Is Your Home Ready For 4K?
Consumer electronics has always been a fast-moving field that is rife with simultaneous evolution and revolution. Nowhere is this more apparent than in the field of home video and visual entertainment. It doesn’t seem like very long ago at all that your good old fashioned CRT TV and VCR were the height of technological sophistication. Then along came DVD! Suddenly, not only did the home video market offer a sharper and more cinematic image, but it also meant that we no longer had to rewind out cassettes after watching a movie! It seems as though DVD had barely made itself comfortable when the HD revolution began. Suddenly our big and boxy CRT televisions were a chunky embarrassment, and sleeker sexier flat LCD and plasma screens were the new way in which to watch our movies. DVD gave way to Bluray which presented viewers with an opportunity to enjoy their favorite movies in crystal clear high definition.
Surely it doesn’t get any better than this? Or at least… that’s what we all thought. Sure, HD is now the dominant format for home entertainment whether we choose to enjoy it through rental streaming services like Netflix, Amazon Prime, and Hulu, through digital platforms like iTunes and Google Play or whether we still prefer to buy physical and opt for Bluray. But as of 2016, there was a new kid in town. A precocious kid that promised to take our home entertainment experience to the next level once again. We’re talking of course about 4K. In the 2 and a half years since its inception, many households have proven indecisive about the adoption of 4K. While the early adopters have embraced it with predictable glee, most of us have done some hand-wringing when it comes to making the jump. With the rumblings of a 6K format on the horizon, many are wary of investing in a new format that might just prove the next Betamax or HD DVD.
If you’re still on the fence about upgrading to 4K, here we’ll take a closer look at the format in a way that will hopefully provide you with enlightenment and clarity…
Is making the jump to 4K worth it?
So, let’s get the most obvious question out of the way. Is upgrading to 4K worth the investment. While you may expect the answer to be pretty cut and dry, the unfortunate truth is… well… It depends. 4K, also known as UHD is an Ultra High Definition format. While HD has an impressive resolution of 1080 of 1920×1080 pixels 4K offers, yup you guessed it, 4,000 or 4096×2160 pixels. So, that’s a lot more pixels making for a sharper and crisper image, but there’s a lot more to 4K than clarity.
4K formats also have HDR or High Dynamic Range and WCG Wider Color Gamut allowing for much more lifelike and vivid colors and textures so real that you can reach out and touch them. Walk into any major electronics store, and they’ll most likely display not big-budget Hollywood movies on their 4K TVs but nature documentaries. That’s because the combination of higher resolution and a broader range of colors makes for much more lifelike images and showing nature documentaries on these TVs really does look like you can climb right through them to a faraway land.
That said, how noticeable the improvement of 4K over HD really depends on many factors. Assuming, of course, that you have 20/20 vision or close to it, the difference lies in the size of your screen and how far away from it you and your family sit. While some eagle-eyed viewers may be able to see the difference on a smaller screen, in most cases, your screen size needs to be at least 50” while your sofa or armchair needs to be 5 feet or less away from the TV for the difference to be truly noticeable. This chart provides a useful rule of thumb guide.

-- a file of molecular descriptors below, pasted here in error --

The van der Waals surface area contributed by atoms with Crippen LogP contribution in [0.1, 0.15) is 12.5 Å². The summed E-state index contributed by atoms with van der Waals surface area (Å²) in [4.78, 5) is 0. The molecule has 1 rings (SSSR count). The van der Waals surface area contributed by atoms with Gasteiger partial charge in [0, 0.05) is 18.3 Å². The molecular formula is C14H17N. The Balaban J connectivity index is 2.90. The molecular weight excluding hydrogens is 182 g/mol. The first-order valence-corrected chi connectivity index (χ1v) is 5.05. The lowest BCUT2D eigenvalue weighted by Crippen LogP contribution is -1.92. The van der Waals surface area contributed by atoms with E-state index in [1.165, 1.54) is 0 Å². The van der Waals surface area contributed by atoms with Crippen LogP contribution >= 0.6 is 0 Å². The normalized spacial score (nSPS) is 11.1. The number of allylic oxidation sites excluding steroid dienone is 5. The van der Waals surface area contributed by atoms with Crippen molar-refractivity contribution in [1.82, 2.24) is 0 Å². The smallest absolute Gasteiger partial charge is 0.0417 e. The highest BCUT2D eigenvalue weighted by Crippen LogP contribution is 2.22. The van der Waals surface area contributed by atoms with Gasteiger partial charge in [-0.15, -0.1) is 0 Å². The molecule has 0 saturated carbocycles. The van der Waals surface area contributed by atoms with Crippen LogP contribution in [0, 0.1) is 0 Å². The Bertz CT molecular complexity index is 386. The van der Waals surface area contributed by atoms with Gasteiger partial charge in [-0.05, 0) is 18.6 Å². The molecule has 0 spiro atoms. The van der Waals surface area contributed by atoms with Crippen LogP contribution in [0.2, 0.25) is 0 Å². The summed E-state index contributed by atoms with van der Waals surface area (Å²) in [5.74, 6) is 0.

So… if you’re a seasoned movie or home video buff, since 4K TVs are becoming much more affordable, making the jump is more worth it than ever. If you’re only a casual viewer… maybe not so much. Still with us? Okie dokie…
Choosing a 4K TV
With so many 4K TVs on the market, it can be difficult to know which to choose. While there are no right or wrong answers here, it’s worth noting that first generation 4K sets from 2016 may lack High Dynamic Range, so if you see a TV with a price that’s too good to be true, it probably is. At the very least your new TV should have;
- A resolution of at least 3840×2160
- High Dynamic Range (this will be clearly visible on the specs)
- 10 bit display
- OLED is not an essential, but it does provide deeper blacks
- High refresh rate (60Hz), especially if you will use the set for gaming.
Movies and TV on 4K
If you want to watch movies in 4K, there are a range of options available to you. Sticklers for physical discs will want to get a 4K UHD Bluray player. There’s simply no better format for watching movies at home. While the difference between discs and 4K streaming may be negligible to some, for those who have to watch their movies in the best possible format UHD disc is the way to go.
If you prefer to stream, make sure that you have a robust internet connection to handle the requisite bandwidth. If you do not have this check out this inclusive service provided by Suddenlink. If you already have a 4K ready Apple TV set the good news is that the movies you have bought on iTunes will automatically default to the best available format which in many cases is 4K.
Gaming in 4K
Finally, those who want to play their games in 4K will find that the gaming industry hasn’t quite advanced in 4K technology as much as the home video market. While you may play many newer AAA titles in 4K on the PS4 pro, these represent a significantly larger investment than the bog-standard PS4. The same goes for the X Box One X. For PC gamers, your rig may need a hefty upgrade, with a robust new graphics card like the GTX 1070 and 16GB of RAM.
Hopefully, this post will help you decide whether or not your home is ready to make the jump to 4K.